The first has completed its Power On sequence, moving ever closer to the first flight planned for fourth quarter of this year.
Boeing identifies Power On as a "complex series of tasks and tests that bring electrical power onto the airplane and begin to exercise the use of the electrical systems." The 787 is touted as a "more-electric" airplane, with electronics replacing the pneumatic system.
After a series of tests performed in early June to verify proper installation of wiring in the aircraft, Boeing brought full power into each segment of the plane, starting with the flight deck displays, by way of an external power cart. According to Boeing's press release, the pilot's controls directed the addition of new systems to the power grid. Starting Monday, Boeing will feature an inside look at the Power On testing sequence online.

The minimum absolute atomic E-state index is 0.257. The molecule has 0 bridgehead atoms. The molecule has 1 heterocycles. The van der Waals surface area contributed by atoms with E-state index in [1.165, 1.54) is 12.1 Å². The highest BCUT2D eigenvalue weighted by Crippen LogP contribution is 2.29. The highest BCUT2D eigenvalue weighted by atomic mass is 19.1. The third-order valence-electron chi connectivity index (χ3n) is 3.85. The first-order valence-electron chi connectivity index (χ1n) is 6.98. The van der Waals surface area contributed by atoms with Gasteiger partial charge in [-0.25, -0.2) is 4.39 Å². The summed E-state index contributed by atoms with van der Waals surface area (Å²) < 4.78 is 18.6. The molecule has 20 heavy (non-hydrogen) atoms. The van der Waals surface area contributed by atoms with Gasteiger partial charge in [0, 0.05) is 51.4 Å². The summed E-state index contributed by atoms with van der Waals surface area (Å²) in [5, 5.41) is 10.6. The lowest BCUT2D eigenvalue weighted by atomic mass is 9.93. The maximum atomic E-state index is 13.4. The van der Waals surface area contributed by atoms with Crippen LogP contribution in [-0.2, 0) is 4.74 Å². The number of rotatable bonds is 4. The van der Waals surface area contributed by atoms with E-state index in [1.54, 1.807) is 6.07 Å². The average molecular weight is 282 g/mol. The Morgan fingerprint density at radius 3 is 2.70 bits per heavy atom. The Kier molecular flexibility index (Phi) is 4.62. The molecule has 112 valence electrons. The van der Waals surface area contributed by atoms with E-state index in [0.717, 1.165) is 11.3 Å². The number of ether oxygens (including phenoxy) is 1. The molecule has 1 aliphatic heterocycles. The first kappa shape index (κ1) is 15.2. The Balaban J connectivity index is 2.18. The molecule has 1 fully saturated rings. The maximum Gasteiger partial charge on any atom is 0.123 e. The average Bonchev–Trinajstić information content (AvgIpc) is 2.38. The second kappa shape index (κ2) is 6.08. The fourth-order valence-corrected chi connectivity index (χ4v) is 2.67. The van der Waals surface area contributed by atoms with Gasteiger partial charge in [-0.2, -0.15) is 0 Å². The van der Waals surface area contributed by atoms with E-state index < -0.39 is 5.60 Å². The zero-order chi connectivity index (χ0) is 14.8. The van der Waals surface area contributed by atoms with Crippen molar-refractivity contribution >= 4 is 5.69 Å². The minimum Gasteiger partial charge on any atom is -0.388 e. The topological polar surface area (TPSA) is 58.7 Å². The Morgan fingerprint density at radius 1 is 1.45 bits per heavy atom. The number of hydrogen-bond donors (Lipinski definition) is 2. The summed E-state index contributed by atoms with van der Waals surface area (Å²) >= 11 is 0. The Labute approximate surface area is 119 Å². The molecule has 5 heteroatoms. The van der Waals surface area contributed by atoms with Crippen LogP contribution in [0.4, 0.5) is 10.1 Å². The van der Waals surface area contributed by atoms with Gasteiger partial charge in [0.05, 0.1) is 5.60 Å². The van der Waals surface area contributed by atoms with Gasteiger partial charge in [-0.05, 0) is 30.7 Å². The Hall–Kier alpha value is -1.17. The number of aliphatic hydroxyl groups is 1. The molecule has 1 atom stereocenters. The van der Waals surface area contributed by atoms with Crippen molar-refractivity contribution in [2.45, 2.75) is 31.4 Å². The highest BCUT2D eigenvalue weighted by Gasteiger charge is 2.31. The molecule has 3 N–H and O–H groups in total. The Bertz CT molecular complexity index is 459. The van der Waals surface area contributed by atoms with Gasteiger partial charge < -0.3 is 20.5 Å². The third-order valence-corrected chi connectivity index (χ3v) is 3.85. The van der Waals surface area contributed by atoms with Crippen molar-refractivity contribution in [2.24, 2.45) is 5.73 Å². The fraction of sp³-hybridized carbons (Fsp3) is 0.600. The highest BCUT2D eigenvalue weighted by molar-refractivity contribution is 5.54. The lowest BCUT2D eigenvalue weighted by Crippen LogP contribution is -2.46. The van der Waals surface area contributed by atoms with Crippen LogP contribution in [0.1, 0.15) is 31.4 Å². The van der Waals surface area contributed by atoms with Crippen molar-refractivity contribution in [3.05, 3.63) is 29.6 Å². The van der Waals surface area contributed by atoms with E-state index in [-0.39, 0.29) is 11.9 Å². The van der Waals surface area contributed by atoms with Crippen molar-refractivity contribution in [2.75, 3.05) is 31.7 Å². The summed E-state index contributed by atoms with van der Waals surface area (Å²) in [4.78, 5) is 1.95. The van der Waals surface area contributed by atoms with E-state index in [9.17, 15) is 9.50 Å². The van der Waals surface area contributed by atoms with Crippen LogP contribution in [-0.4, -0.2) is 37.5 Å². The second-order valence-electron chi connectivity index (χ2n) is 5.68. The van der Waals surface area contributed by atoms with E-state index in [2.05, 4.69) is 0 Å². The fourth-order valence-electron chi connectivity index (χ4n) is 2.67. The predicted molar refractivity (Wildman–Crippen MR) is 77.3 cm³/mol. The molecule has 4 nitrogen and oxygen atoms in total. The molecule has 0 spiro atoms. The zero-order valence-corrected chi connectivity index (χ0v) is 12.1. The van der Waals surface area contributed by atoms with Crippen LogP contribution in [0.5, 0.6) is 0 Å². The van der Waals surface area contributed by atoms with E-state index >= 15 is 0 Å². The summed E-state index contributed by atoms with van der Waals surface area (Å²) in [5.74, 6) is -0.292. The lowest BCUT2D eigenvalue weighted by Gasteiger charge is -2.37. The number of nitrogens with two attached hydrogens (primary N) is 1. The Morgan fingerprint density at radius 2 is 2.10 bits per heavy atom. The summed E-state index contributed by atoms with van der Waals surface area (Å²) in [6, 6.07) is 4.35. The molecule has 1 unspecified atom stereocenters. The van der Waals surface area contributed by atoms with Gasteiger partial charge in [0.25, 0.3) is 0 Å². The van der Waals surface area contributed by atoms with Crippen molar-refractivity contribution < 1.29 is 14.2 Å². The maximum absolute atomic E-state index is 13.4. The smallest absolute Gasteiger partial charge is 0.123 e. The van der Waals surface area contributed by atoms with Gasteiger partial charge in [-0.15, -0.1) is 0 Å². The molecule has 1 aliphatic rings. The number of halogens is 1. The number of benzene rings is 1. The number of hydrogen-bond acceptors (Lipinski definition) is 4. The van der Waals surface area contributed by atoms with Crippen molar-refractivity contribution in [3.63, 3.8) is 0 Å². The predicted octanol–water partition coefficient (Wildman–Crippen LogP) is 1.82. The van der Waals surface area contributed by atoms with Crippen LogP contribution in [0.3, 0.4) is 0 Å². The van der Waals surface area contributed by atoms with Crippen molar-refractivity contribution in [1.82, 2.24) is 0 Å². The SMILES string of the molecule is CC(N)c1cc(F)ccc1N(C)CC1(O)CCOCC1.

Last year at Hannover Fair, lots of people were talking about Industry 4.0. This is a concept that seems to have a different name in every region. I’ve been referring to it as the Industrial Internet of Things (IIoT), not to be confused with the plain old Internet of Things (IoT). Others refer to it as the Connected Industry, the smart factory concept, M2M, data extraction, and so on.
Some of the biggest self-assembled building blocks and structures made from engineered DNA have been developed by researchers at Harvard's Wyss Institute. The largest, a hexagonal prism, is one-tenth the size of an average bacterium.
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